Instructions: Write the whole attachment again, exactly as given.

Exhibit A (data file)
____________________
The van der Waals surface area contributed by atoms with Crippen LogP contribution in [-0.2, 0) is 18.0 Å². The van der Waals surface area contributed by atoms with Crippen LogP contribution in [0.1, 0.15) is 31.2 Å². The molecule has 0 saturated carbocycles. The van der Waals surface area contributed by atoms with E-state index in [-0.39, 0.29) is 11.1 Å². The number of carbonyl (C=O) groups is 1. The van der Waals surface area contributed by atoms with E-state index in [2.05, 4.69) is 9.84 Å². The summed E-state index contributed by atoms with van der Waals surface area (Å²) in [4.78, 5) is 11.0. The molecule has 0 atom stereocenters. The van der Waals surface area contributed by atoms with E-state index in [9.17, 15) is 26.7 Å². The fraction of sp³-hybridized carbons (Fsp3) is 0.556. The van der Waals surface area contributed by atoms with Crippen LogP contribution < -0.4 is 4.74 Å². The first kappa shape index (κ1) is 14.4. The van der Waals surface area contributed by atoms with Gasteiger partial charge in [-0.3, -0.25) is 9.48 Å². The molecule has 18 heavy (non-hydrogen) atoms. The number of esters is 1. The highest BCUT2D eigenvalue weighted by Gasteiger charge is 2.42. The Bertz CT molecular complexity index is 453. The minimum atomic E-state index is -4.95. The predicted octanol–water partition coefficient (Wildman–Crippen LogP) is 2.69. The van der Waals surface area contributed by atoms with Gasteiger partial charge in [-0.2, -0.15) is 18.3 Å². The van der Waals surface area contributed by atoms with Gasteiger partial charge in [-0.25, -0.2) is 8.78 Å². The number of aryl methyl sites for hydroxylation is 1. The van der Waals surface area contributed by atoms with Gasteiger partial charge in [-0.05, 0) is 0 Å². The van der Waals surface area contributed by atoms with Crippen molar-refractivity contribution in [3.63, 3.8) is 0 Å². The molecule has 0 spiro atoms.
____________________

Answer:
The van der Waals surface area contributed by atoms with Crippen LogP contribution in [-0.2, 0) is 18.0 Å². The van der Waals surface area contributed by atoms with Crippen LogP contribution in [0.1, 0.15) is 31.2 Å². The molecule has 0 saturated carbocycles. The van der Waals surface area contributed by atoms with E-state index in [-0.39, 0.29) is 11.1 Å². The number of carbonyl (C=O) groups is 1. The van der Waals surface area contributed by atoms with E-state index in [2.05, 4.69) is 9.84 Å². The summed E-state index contributed by atoms with van der Waals surface area (Å²) in [4.78, 5) is 11.0. The molecule has 0 atom stereocenters. The van der Waals surface area contributed by atoms with E-state index in [9.17, 15) is 26.7 Å². The fraction of sp³-hybridized carbons (Fsp3) is 0.556. The van der Waals surface area contributed by atoms with Crippen LogP contribution < -0.4 is 4.74 Å². The first kappa shape index (κ1) is 14.4. The van der Waals surface area contributed by atoms with Gasteiger partial charge in [-0.3, -0.25) is 9.48 Å². The molecule has 18 heavy (non-hydrogen) atoms. The number of esters is 1. The highest BCUT2D eigenvalue weighted by Gasteiger charge is 2.42. The Bertz CT molecular complexity index is 453. The minimum atomic E-state index is -4.95. The predicted octanol–water partition coefficient (Wildman–Crippen LogP) is 2.69. The van der Waals surface area contributed by atoms with Gasteiger partial charge in [-0.2, -0.15) is 18.3 Å². The van der Waals surface area contributed by atoms with Gasteiger partial charge in [-0.25, -0.2) is 8.78 Å². The number of aryl methyl sites for hydroxylation is 1. The van der Waals surface area contributed by atoms with Gasteiger partial charge in [-0.05, 0) is 0 Å². The van der Waals surface area contributed by atoms with Crippen molar-refractivity contribution in [3.63, 3.8) is 0 Å². The molecule has 0 spiro atoms.